Since publication of the BR21 trial, there has been a considerable body of evidence demonstrating that the presence of activating mutations of the EGFR gene are strongly predictive of benefit from an EGFR tyrosine kinase inhibitor (TKI) (28). It has been argued that the benefit of an EGFR TKI is limited to such patients with an EGFR mutation. Given that EGFR mutations are rare in patients with squamous cancers, it has also been argued that EGFR TKIs are ineffective in this group of patients as well. However, the data from both BR21 and the SATURN trial of maintenance erlotinib (18), demonstrate that patients who are EGFR wild type also benefit from EGFR TKIs, although the magnitude of benefit may be smaller. Similarly, available data do not support the contention that patients with squamous cancers fail to benefit from an EGFR TKI. In the BR21 trial, 31% of patients had squamous histology. The magnitude of benefit from erlotinib appeared similar in patients with squamous cancers (HR 0.8, 95% CI 0.6–1.0) and patients with adenocarcinoma (HR 0.7, 95% CI 0.6–0.9). Therefore, erlotinib should be considered as a second or third-line option for treatment in patients with squamous NSCLC. To date no other agents have be shown to improve survival in this setting.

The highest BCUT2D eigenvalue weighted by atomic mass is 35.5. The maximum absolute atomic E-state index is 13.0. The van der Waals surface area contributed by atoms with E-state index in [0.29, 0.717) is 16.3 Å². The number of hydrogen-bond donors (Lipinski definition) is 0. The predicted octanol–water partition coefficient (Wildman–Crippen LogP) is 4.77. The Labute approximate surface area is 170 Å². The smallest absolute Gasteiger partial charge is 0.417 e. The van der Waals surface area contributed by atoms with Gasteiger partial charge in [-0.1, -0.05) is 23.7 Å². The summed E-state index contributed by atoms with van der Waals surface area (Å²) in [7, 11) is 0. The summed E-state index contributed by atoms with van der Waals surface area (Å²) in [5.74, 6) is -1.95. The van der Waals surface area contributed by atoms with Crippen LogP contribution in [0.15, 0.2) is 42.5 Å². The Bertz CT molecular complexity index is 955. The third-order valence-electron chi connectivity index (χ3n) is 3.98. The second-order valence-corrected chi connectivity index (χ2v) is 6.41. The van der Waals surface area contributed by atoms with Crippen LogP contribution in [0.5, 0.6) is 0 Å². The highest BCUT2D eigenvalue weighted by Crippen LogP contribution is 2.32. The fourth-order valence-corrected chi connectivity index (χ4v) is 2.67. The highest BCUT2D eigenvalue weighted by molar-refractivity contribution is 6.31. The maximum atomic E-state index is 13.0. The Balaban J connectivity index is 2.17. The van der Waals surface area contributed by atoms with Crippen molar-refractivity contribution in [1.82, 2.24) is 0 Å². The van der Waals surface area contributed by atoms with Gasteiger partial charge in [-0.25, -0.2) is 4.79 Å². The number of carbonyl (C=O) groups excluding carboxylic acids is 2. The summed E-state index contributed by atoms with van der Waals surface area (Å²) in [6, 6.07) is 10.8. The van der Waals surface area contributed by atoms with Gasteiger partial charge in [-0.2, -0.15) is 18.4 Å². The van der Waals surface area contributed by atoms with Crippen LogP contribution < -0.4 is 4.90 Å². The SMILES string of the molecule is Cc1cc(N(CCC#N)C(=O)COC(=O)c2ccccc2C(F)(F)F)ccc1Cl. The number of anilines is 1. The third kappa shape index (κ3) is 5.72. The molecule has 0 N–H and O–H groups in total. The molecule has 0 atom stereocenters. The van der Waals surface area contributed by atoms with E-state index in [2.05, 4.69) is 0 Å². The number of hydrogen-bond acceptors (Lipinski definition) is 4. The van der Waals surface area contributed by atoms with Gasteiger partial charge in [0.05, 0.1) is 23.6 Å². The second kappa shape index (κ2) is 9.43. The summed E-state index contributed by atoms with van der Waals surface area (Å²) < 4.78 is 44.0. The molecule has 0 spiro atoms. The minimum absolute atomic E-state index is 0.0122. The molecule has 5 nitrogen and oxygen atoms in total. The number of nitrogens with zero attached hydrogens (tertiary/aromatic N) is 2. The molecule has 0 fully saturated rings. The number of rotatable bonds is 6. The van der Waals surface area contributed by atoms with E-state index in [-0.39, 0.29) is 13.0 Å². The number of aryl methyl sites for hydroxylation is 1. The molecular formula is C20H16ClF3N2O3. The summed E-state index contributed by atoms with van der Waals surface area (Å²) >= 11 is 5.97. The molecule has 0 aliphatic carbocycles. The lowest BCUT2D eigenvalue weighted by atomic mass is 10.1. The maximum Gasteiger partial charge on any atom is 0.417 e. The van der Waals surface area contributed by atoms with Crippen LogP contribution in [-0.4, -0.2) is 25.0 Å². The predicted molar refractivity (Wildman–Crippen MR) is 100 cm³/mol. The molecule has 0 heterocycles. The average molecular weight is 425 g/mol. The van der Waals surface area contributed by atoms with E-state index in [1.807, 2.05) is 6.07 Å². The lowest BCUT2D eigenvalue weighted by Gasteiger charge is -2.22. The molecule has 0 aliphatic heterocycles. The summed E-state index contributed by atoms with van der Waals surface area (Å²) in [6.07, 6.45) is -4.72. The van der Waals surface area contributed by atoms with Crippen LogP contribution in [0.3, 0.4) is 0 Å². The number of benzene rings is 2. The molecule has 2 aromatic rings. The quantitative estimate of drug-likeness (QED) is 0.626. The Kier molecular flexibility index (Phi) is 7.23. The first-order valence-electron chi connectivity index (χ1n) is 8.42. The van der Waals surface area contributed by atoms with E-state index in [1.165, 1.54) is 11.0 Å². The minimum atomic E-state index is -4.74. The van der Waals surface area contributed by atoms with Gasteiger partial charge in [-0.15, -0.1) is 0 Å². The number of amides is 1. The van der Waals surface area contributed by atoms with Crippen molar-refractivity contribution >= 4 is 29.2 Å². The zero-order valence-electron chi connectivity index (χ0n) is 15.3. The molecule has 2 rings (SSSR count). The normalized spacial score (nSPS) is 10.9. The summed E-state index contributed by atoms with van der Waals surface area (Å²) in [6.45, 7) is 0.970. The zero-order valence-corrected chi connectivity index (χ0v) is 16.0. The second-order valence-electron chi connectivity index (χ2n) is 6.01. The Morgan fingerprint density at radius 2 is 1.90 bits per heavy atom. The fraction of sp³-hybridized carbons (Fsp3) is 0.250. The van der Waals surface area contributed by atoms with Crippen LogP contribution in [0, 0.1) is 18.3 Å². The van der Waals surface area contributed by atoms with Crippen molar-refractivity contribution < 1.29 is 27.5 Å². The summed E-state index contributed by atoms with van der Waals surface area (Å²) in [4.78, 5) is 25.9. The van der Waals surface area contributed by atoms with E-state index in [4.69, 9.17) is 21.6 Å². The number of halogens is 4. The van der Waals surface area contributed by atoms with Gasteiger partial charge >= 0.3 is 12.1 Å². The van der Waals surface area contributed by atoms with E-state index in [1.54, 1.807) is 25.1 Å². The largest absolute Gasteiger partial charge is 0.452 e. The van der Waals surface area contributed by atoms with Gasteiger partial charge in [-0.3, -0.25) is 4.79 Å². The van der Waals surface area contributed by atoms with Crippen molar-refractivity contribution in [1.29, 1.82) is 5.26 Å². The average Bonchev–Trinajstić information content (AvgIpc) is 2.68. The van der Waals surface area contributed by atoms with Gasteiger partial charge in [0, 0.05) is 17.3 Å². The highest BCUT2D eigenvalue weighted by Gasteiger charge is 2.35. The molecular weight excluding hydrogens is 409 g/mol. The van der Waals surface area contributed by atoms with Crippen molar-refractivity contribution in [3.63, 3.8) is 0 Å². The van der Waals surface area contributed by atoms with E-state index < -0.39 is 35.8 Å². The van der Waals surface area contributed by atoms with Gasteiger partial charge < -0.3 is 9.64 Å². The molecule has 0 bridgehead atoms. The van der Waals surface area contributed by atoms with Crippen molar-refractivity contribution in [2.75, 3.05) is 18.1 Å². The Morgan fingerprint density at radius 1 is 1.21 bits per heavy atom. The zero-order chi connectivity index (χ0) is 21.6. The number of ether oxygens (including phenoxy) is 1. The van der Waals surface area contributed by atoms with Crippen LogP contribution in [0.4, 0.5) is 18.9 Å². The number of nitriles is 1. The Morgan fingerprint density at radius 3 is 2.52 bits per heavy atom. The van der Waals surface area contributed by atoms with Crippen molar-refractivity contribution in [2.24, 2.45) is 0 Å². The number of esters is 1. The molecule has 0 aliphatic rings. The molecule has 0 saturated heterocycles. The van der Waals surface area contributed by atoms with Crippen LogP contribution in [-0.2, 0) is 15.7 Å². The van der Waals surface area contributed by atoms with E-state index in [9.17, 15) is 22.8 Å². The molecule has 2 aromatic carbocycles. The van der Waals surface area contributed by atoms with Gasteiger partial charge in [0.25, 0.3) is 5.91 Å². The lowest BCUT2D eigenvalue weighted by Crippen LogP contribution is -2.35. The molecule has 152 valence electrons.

The molecular profile of adenocarcinomas of the lung has been well described (29). Common mutations in lung adenocarcinoma include K-RAS, EGFR, as well as translocations of the Anaplastic Lymphoma Kinase (ALK) gene. However, there has been less research characterizing molecular abnormalities in lung cancer patients with squamous tumors. The cancer genome atlas (TCGA) network published data on genomic and epigenetic analysis of 178 squamous NSCLC patients from across the world (30). The data suggest squamous NSCLC’s are genetically complex tumors. A high proportion of squamous cancers (171 of 178) contain one or more mutations in tyrosine kinases, serine/threonine kinases, PI3K catalytic and regulatory subunits, nuclear hormone receptors, G protein-coupled receptors, proteases, and tyrosine phosphatases. Common molecular abnormalities include mutations and amplification of fibroblast growth factor receptor gene (FGFR), mutations of phosphatidylinositol 3-kinase, catalytic subunit alpha gene (PIK3CA), phosphatase and tensin homolog gene (PTEN), discoid domain receptor 2 gene (DDR2), BRAF, as well as EGFR amplification (31). This would suggest that squamous cancers have a different molecular phenotype, hence the need for a separate treatment algorithm. Multiple clinical trials are ongoing evaluating agents targeting these molecular abnormalities, which will further refine the treatment algorithm in squamous NSCLC.